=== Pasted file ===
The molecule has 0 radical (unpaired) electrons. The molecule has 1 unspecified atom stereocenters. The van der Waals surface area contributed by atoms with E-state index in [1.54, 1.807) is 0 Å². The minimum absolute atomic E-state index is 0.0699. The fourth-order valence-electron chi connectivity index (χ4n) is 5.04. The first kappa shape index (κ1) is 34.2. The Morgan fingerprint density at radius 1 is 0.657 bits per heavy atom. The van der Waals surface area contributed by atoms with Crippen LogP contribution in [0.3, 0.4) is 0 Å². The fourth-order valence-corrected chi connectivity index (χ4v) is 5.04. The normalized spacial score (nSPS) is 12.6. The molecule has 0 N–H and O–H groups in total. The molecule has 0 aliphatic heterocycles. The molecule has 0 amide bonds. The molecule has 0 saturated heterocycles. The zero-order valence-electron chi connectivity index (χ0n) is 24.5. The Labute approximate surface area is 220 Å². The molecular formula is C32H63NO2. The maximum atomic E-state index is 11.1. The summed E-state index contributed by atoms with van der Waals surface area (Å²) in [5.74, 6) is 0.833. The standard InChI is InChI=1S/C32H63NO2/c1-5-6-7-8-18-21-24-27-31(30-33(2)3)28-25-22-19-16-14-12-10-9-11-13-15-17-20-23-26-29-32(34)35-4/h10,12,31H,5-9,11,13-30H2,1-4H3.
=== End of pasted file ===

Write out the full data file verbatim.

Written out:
The molecule has 0 radical (unpaired) electrons. The molecule has 1 unspecified atom stereocenters. The van der Waals surface area contributed by atoms with E-state index in [1.54, 1.807) is 0 Å². The minimum absolute atomic E-state index is 0.0699. The fourth-order valence-electron chi connectivity index (χ4n) is 5.04. The first kappa shape index (κ1) is 34.2. The Morgan fingerprint density at radius 1 is 0.657 bits per heavy atom. The van der Waals surface area contributed by atoms with Crippen LogP contribution in [0.3, 0.4) is 0 Å². The fourth-order valence-corrected chi connectivity index (χ4v) is 5.04. The normalized spacial score (nSPS) is 12.6. The molecule has 0 N–H and O–H groups in total. The molecule has 0 aliphatic heterocycles. The molecule has 0 amide bonds. The molecule has 0 saturated heterocycles. The zero-order valence-electron chi connectivity index (χ0n) is 24.5. The Labute approximate surface area is 220 Å². The molecular formula is C32H63NO2. The maximum atomic E-state index is 11.1. The summed E-state index contributed by atoms with van der Waals surface area (Å²) in [5.74, 6) is 0.833. The standard InChI is InChI=1S/C32H63NO2/c1-5-6-7-8-18-21-24-27-31(30-33(2)3)28-25-22-19-16-14-12-10-9-11-13-15-17-20-23-26-29-32(34)35-4/h10,12,31H,5-9,11,13-30H2,1-4H3.